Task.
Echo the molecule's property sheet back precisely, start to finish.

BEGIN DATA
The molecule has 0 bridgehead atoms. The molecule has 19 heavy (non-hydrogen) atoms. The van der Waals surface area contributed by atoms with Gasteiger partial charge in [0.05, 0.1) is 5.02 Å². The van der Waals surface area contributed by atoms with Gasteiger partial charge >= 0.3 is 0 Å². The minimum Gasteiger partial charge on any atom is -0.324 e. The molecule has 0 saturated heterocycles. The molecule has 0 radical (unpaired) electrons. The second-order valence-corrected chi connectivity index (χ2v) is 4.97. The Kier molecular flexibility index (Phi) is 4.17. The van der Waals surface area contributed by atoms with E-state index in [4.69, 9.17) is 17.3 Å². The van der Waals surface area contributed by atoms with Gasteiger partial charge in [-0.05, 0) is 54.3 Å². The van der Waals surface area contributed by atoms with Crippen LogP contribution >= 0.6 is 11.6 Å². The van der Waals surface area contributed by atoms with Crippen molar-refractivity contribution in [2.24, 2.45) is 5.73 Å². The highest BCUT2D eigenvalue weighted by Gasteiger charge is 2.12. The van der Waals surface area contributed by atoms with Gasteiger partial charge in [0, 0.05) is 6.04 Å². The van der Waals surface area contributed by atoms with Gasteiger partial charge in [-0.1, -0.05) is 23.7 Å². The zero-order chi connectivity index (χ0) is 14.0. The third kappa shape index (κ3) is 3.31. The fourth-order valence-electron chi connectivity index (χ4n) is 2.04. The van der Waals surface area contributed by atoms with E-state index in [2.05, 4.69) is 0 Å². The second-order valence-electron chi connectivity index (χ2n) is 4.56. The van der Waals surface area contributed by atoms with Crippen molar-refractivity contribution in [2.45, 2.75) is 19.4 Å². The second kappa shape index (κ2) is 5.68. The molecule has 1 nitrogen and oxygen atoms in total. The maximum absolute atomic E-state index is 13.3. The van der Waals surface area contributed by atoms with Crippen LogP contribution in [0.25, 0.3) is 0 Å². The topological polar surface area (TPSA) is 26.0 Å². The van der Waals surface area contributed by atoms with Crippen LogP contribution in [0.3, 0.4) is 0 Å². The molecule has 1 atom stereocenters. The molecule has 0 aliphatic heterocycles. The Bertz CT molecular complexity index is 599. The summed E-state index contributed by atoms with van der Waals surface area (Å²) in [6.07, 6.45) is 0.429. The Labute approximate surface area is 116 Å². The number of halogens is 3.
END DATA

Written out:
The molecule has 0 bridgehead atoms. The molecule has 19 heavy (non-hydrogen) atoms. The van der Waals surface area contributed by atoms with Gasteiger partial charge in [0.05, 0.1) is 5.02 Å². The van der Waals surface area contributed by atoms with Gasteiger partial charge >= 0.3 is 0 Å². The minimum Gasteiger partial charge on any atom is -0.324 e. The molecule has 0 saturated heterocycles. The molecule has 0 radical (unpaired) electrons. The second-order valence-corrected chi connectivity index (χ2v) is 4.97. The Kier molecular flexibility index (Phi) is 4.17. The van der Waals surface area contributed by atoms with E-state index in [4.69, 9.17) is 17.3 Å². The van der Waals surface area contributed by atoms with Gasteiger partial charge in [-0.05, 0) is 54.3 Å². The van der Waals surface area contributed by atoms with Crippen LogP contribution >= 0.6 is 11.6 Å². The van der Waals surface area contributed by atoms with Crippen molar-refractivity contribution in [2.24, 2.45) is 5.73 Å². The highest BCUT2D eigenvalue weighted by Gasteiger charge is 2.12. The van der Waals surface area contributed by atoms with Gasteiger partial charge in [0, 0.05) is 6.04 Å². The van der Waals surface area contributed by atoms with Gasteiger partial charge in [-0.1, -0.05) is 23.7 Å². The zero-order chi connectivity index (χ0) is 14.0. The third kappa shape index (κ3) is 3.31. The fourth-order valence-electron chi connectivity index (χ4n) is 2.04. The van der Waals surface area contributed by atoms with E-state index in [2.05, 4.69) is 0 Å². The second-order valence-electron chi connectivity index (χ2n) is 4.56. The van der Waals surface area contributed by atoms with Crippen molar-refractivity contribution in [2.45, 2.75) is 19.4 Å². The second kappa shape index (κ2) is 5.68. The molecule has 1 nitrogen and oxygen atoms in total. The maximum absolute atomic E-state index is 13.3. The van der Waals surface area contributed by atoms with Crippen LogP contribution in [0.25, 0.3) is 0 Å². The topological polar surface area (TPSA) is 26.0 Å². The van der Waals surface area contributed by atoms with Crippen LogP contribution in [0.3, 0.4) is 0 Å². The molecule has 1 atom stereocenters. The molecule has 0 aliphatic heterocycles. The Bertz CT molecular complexity index is 599. The summed E-state index contributed by atoms with van der Waals surface area (Å²) in [6.07, 6.45) is 0.429. The Labute approximate surface area is 116 Å². The number of halogens is 3.